Hamas, Fatah Ignore Truce Deal in Gaza

GAZA CITY, Gaza Strip (AP) – Fatah and Hamas clashed at Cabinet ministries, universities and security headquarters Saturday in defiance of a truce that was to have calmed the seething Gaza Strip.

Gazans who had ventured from their homes, hoping for a lull in violence, scurried to seek refuge.

The cease-fire agreement was announced late Friday on the deadliest single day of battles between the two sides, who have been locked in a violent power struggle since the Islamic militant Hamas ousted Fatah from power last year.

Palestinian officials said the deal was approved by Palestinian President Mahmoud Abbas of Fatah and Hamas’ supreme leader, Khaled Mashaal. But the cease-fire – the second announced this week – showed no signs of taking hold.

Gunbattles raged across Gaza after the truce was announced, continuing through the night and early Saturday. With no casualties reported overnight, some Gazans, who had spent the previous two days huddled at home for safety, were emboldened to leave their houses to go to work.

But confrontations soon heated up in Gaza City, the coastal strip’s largest town. Fatah gunmen stormed the Agriculture Ministry, ransacking offices and stealing computers, servers and official documents, said Agriculture Minister Mohammed al-Agha.

Fatah-affiliated security officials said nothing was stolen or destroyed, and denied al-Agha’s assertion that gunmen opened fire from the building’s rooftops.

Officials at the Hamas-run Communications and Postal Ministry said Fatah gunmen fired two rocket-propelled grenades at the building. Gunbattles also erupted around the Interior Ministry, which Hamas controls, and the Fatah-dominated National Security headquarters.

Universities also continued to be the site of clashes. Armed men at Islamic University, a Hamas stronghold, traded fire with Fatah fighters who took up position on the rooftop of nearby al-Azhar University and surrounding buildings. University workers ran for cover as gunshots pierced the air.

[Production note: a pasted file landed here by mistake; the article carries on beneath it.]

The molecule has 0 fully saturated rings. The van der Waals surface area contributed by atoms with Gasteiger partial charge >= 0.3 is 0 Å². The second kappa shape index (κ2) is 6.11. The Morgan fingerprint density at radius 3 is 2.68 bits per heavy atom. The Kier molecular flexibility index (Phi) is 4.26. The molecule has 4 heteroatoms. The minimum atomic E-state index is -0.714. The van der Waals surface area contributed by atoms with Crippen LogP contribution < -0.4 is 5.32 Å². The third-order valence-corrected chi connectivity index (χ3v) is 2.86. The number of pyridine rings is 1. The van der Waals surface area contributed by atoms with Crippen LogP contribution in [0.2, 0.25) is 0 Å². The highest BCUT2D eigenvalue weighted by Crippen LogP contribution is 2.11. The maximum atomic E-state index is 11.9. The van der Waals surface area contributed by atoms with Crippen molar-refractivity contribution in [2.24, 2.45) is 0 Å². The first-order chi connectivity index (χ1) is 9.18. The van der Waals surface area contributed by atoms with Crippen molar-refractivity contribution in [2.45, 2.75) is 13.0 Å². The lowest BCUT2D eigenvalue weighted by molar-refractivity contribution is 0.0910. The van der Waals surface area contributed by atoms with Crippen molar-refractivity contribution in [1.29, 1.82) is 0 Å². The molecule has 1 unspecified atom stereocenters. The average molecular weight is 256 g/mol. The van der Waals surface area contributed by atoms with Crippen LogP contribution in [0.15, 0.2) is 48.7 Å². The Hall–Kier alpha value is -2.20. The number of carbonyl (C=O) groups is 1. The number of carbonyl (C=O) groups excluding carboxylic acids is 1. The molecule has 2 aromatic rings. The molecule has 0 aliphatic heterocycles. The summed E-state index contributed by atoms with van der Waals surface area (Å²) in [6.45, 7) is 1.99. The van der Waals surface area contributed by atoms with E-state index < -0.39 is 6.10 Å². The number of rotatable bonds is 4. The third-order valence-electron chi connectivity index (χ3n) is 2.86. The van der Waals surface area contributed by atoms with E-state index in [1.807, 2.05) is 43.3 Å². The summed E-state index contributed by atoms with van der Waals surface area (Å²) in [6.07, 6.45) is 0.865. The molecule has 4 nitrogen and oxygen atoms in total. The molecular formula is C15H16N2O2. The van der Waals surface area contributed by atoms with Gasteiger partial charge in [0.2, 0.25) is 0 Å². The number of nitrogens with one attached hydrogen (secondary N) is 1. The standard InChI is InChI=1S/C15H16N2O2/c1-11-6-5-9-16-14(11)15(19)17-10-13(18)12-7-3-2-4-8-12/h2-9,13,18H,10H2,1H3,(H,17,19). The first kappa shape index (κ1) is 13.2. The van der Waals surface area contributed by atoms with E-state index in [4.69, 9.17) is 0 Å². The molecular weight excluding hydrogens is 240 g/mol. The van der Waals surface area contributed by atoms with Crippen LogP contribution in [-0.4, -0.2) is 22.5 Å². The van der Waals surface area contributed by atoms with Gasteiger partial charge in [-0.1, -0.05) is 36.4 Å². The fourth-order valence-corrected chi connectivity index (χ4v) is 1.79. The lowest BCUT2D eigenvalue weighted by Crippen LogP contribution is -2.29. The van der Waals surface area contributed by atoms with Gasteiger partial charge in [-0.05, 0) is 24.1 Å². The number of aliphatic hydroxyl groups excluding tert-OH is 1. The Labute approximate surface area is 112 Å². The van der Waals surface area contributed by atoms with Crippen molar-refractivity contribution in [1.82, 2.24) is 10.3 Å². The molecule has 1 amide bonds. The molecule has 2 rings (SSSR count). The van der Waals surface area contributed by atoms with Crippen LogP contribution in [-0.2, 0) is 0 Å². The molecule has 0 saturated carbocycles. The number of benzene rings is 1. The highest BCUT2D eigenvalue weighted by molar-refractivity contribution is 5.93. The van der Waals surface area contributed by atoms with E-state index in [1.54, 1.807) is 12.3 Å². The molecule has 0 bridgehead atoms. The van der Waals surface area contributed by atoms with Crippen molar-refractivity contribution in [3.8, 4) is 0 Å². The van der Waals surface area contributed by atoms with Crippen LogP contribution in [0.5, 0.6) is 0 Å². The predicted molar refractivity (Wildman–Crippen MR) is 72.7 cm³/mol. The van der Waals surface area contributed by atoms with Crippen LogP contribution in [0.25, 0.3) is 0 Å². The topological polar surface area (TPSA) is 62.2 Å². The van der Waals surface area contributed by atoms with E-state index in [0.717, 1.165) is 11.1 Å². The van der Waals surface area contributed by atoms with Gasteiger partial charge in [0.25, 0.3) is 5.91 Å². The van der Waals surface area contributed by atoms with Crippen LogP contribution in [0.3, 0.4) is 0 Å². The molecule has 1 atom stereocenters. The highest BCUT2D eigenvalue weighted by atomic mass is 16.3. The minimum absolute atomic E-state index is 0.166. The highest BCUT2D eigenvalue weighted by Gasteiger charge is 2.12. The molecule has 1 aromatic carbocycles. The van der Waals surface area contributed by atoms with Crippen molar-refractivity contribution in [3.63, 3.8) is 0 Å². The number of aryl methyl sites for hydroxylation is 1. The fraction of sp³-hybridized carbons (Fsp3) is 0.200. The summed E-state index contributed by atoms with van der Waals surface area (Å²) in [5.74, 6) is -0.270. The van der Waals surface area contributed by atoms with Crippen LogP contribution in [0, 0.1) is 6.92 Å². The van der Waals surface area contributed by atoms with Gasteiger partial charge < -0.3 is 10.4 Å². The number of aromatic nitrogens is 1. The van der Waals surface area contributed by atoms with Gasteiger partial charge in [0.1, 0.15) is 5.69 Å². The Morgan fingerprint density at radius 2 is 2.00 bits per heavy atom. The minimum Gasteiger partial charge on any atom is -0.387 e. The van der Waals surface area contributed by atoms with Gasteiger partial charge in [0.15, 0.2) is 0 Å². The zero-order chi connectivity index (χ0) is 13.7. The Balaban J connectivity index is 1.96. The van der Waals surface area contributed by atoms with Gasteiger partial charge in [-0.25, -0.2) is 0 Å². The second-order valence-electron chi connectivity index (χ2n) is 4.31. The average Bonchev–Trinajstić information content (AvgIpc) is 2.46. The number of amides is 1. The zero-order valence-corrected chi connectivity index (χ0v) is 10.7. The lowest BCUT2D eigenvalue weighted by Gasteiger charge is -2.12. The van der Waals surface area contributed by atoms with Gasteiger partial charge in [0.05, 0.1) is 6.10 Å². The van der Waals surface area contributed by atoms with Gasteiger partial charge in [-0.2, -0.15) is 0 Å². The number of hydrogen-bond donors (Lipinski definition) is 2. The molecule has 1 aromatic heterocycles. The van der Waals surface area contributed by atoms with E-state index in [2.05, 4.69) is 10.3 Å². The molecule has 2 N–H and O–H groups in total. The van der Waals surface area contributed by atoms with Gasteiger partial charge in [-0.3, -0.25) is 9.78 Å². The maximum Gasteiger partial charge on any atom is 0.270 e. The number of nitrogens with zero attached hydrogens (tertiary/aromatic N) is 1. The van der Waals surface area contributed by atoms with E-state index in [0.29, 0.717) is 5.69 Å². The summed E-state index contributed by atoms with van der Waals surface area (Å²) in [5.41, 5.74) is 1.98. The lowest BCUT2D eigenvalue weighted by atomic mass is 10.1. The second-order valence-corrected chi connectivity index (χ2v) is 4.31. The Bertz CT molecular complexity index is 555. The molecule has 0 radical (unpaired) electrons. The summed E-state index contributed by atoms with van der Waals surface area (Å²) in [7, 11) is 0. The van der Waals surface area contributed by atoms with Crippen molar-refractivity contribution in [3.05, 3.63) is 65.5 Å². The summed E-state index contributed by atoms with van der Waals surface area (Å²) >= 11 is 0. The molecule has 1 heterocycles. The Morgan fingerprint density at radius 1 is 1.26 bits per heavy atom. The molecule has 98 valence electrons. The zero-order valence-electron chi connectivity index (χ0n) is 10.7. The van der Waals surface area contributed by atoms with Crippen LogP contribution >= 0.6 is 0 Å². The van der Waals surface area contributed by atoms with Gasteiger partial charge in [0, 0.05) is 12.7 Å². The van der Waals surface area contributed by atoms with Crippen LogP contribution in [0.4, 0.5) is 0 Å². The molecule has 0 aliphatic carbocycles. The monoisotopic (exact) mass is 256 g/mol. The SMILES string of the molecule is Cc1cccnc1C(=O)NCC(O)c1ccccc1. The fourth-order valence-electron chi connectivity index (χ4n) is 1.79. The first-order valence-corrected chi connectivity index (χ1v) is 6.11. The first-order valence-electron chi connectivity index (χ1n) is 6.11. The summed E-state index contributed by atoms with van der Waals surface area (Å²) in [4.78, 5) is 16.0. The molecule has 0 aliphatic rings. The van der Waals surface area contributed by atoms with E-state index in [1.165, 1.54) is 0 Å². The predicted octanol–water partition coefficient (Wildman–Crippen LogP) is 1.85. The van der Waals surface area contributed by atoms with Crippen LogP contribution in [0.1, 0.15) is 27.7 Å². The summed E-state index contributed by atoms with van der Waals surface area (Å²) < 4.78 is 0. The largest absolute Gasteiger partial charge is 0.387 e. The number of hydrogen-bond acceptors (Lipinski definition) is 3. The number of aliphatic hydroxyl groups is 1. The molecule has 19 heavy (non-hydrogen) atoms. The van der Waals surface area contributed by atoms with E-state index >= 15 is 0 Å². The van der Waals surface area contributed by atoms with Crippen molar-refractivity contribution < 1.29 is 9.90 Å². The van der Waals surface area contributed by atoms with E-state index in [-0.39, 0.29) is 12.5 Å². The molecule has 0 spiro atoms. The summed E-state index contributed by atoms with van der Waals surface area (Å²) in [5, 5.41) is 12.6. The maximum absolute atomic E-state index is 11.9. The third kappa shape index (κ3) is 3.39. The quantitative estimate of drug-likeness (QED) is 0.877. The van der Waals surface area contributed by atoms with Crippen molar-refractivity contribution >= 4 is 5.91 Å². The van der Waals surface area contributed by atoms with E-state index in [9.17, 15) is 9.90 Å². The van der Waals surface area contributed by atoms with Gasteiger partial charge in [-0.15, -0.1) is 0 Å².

Drivers in Gaza City who had decided to test the truce declaration and leave their homes sought alternative routes around the fighting, afraid to be caught in the crossfire. Gunmen waved along a group of children who walked single-file along a wall, hoping that would offer them shelter.

Hospital officials reported 14 people wounded in the various clashes around the town.

Gunmen set up roadblocks at various points in the city, stopping cars and searching them for rivals. Fatah-affiliated security officials said Hamas fighters set up roadblocks on the road leading south from the city, and seized three Fatah loyalists.

Hamas, meanwhile, said one of its members was kidnapped, but Fatah denied knowledge of an abduction.

Even before the gunfire intensified, the streets of Gaza City had been almost empty. And the U.N. said it would not reopen its schools in Gaza on Saturday after a midyear recess, as scheduled, because of the fighting – a decision that kept nearly 200,000 students at home.

But technicians managed to restore power to part of the city that had been in darkness since facilities were damaged by fighting on Thursday. Other parts of town remained without electricity because fighting kept repair teams away.

In southern Gaza, meanwhile, gunmen stormed the Fatah-affiliated Al-Quds University campus in the town of Rafah, torching the student council building, university officials said.

More than 100 Palestinians have been killed in internal violence since Hamas, which rejects Israel’s right to exist, won parliamentary elections a year ago and wrested power from Fatah, which advocates peacemaking with the Jewish state.

On Friday alone, the day’s death toll reached 17, including four children, and more than 200 people were wounded. Casualties were so high that hospitals ran out of ambulances to transport the dead and wounded, and blood supplies were running low.

The day’s violence came after an earlier truce collapsed Thursday afternoon, setting off fire fights that killed seven by the end of the day.

In Washington, the so-called Quartet of Mideast negotiators met on Friday to explore ways to jump-start peacemaking between Israel and Abbas despite the latest round of violence between Hamas and Fatah.

“There’s simply no reason to avoid the subject of how we get to a Palestinian state,” Secretary of State Condoleezza Rice said after meeting with foreign ministers from the European Union, United Nations and Russia.

Abbas and the Syria-based Mashaal are to meet on Tuesday in Saudi Arabia for a new round of talks on forming a coalition government, Nabil Abu Rdeneh, an Abbas spokesman, said Friday.

Abbas hopes that replacing the current Hamas-led Cabinet with a more moderate Hamas-Fatah coalition would be enough to induce the West and Israel to lift crippling sanctions imposed on the Palestinian government to pressure it to abandon its militantly anti-Israel stand.

But previous rounds of coalition talks have ended in failure and often led to new bloodletting.

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